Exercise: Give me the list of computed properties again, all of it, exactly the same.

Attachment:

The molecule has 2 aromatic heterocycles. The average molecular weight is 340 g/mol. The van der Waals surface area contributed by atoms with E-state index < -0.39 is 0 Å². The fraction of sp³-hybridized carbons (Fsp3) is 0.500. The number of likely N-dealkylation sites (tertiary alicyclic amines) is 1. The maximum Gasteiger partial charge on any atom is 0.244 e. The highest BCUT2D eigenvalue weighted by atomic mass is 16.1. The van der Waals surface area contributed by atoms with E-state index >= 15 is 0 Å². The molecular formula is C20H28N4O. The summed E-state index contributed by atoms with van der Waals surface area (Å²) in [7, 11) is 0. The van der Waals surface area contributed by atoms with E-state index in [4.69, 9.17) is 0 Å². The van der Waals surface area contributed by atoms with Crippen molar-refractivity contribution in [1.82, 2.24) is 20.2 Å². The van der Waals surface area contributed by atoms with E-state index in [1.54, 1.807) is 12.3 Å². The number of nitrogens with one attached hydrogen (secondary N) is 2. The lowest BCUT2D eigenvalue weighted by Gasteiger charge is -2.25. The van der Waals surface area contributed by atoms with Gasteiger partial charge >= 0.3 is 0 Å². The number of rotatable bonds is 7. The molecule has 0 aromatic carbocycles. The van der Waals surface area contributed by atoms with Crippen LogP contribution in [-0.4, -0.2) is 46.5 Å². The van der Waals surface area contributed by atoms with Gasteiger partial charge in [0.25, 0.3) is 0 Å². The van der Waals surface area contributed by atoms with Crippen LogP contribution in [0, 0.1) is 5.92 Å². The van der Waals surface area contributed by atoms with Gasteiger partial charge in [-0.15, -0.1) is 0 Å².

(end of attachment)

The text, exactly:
The molecule has 2 aromatic heterocycles. The average molecular weight is 340 g/mol. The van der Waals surface area contributed by atoms with E-state index < -0.39 is 0 Å². The fraction of sp³-hybridized carbons (Fsp3) is 0.500. The number of likely N-dealkylation sites (tertiary alicyclic amines) is 1. The maximum Gasteiger partial charge on any atom is 0.244 e. The highest BCUT2D eigenvalue weighted by atomic mass is 16.1. The van der Waals surface area contributed by atoms with E-state index >= 15 is 0 Å². The molecular formula is C20H28N4O. The summed E-state index contributed by atoms with van der Waals surface area (Å²) in [7, 11) is 0. The van der Waals surface area contributed by atoms with E-state index in [4.69, 9.17) is 0 Å². The van der Waals surface area contributed by atoms with Crippen molar-refractivity contribution in [1.82, 2.24) is 20.2 Å². The van der Waals surface area contributed by atoms with E-state index in [1.54, 1.807) is 12.3 Å². The number of nitrogens with one attached hydrogen (secondary N) is 2. The lowest BCUT2D eigenvalue weighted by Gasteiger charge is -2.25. The van der Waals surface area contributed by atoms with Gasteiger partial charge >= 0.3 is 0 Å². The number of rotatable bonds is 7. The molecule has 0 aromatic carbocycles. The van der Waals surface area contributed by atoms with Crippen LogP contribution in [-0.4, -0.2) is 46.5 Å². The van der Waals surface area contributed by atoms with Gasteiger partial charge in [0.25, 0.3) is 0 Å². The van der Waals surface area contributed by atoms with Crippen LogP contribution in [0, 0.1) is 5.92 Å². The van der Waals surface area contributed by atoms with Gasteiger partial charge in [-0.15, -0.1) is 0 Å².